House Bill 3287 was enacted in the State of Texas on June 15, 2017 and has caused a significant stir in the craft beer community. Growing breweries, and those considering opening their own businesses, are concerned that the new legislation could scare off potential investment. The reason? The bill requires all Texan based breweries who produce 225,000 barrels (5805718.09 gallons) of beer annually to pay a distributor to deliver their beer, even if it’s to a taproom in the same facility.
Lawmakers contend that the law is designed to maintain the three major groups in the beer industry – brewers, distributors and retailers – and maintain proper regulation on the production of craft brewing. Brewers feel the laws stifle the likelihood of investment, and thus expansion, instead playing into the hands of Big Beer.
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The biggest concern, however, is due to a loophole the law creates. There is nothing keeping larger conglomerates from purchasing smaller breweries and using their status to avoid the three-tier system. The allowance is designed to help smaller players, but does not take ownership into consideration.
Three Texan based breweries who stand to benefit from this loophole include Karbach (purchased by AB InBev), Revolver (purchased by Miller-Coors) and the deceptively named Independence (purchased by a subsidiary of Heineken).
Play Nice and Make Friends
In a more positive story, Irish whiskey company Jamesons has started a program called “Drinking Buddies”. The program is tied to a New York-based beer and whiskey event, named “Jameson Love Thy Neighborhood Brewery Fest in Support of New York Restoration Project”, that will take place on October 14.
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As part of the program, 16 breweries were sent used Jamesons aging barrels and asked to create a beer to be aged in said barrels. In the case of Ohio-based Fat Head’s brewery, the beer is a stout named Coco Loco Leprechaun. Brewer Matt Cole explains:
“I used Red Mill toasted coconut. It added a nice coconut flavor. It will go well with the wood – vanilla, nuttiness and oak characteristics. The coconut seemed like a nice fit, chocolate on the roast. Should work well.”
Fat Head’s limited-time brew will be available in “three to six weeks”
How Old Are Those Pumpkins?
Have you ever wondered how so many breweries are able to produce such a large volume of pumpkin-based beers before the fall harvest? As a gourd, pumpkins are not cultivated until the fall, but the seasonal offerings of many breweries are already widely available.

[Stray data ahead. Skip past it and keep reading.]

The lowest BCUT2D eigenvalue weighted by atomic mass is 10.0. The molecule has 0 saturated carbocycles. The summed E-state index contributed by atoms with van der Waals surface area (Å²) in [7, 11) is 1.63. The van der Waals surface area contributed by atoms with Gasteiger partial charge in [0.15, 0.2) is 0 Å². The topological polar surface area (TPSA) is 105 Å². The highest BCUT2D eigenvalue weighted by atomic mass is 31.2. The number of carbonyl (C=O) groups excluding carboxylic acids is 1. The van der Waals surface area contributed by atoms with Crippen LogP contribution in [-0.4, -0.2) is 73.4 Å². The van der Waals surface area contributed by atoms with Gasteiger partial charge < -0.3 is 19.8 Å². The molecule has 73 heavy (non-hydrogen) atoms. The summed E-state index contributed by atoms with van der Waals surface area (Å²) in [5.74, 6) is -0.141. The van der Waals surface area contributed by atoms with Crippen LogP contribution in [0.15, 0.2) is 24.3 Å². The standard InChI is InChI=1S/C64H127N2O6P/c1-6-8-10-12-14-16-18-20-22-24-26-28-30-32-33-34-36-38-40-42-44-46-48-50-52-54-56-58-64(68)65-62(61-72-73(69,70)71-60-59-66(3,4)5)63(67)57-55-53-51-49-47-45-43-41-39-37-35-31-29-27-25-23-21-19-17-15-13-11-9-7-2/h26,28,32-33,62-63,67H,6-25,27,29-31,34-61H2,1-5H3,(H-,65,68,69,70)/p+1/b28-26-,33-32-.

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The secret is that, due to their thick rinds, pumpkins keep for a LONG time. Buffalo Bill’s Brewry CEO Geoff Harries explains:
“In order to brew pumpkin ale in larger quantities in time for fall, there’s no way to use fresh pumpkin, as pumpkins have not ripened. So we use roasted fresh pumpkin or a pre-packaged organic pumpkin.”
“Three years ago we had a horrible pumpkin crop, which meant that pumpkin was in short supply the following year. Knowing of the [impending] shortage from my produce supplier, I sourced about 4,000 pounds at the end of the season from a variety of suppliers. Sure enough the next season there was very little pumpkin available.”
In the case of Elysian and Avery breweries, author Brian Lauvray reports the use of pumpkin juices and purees. Avery Brewing’s Andy Parker explains:
“We’re making this beer on a pretty large scale, so it’s not feasible to buy hundreds of pounds of pumpkins, chop them in half, and throw them into the mash tun. We did that many years ago when Rumpkin was a small experimental beer, but we’re getting far better flavor now by using pumpkin puree from suppliers that we trust. All we ever wanted from the pumpkin was the insides, so why throw the rinds in there if it’s not necessary?”
By the way, for those looking for some kick on their seasonal brew, Avery’s Rumpkin has an ABV of 17.5%. Good luck stringing a few of those together.
So There You Have It
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Great article, once again. I personally feel that the govt. Shouldn’t have a say in business, but that’s just me.
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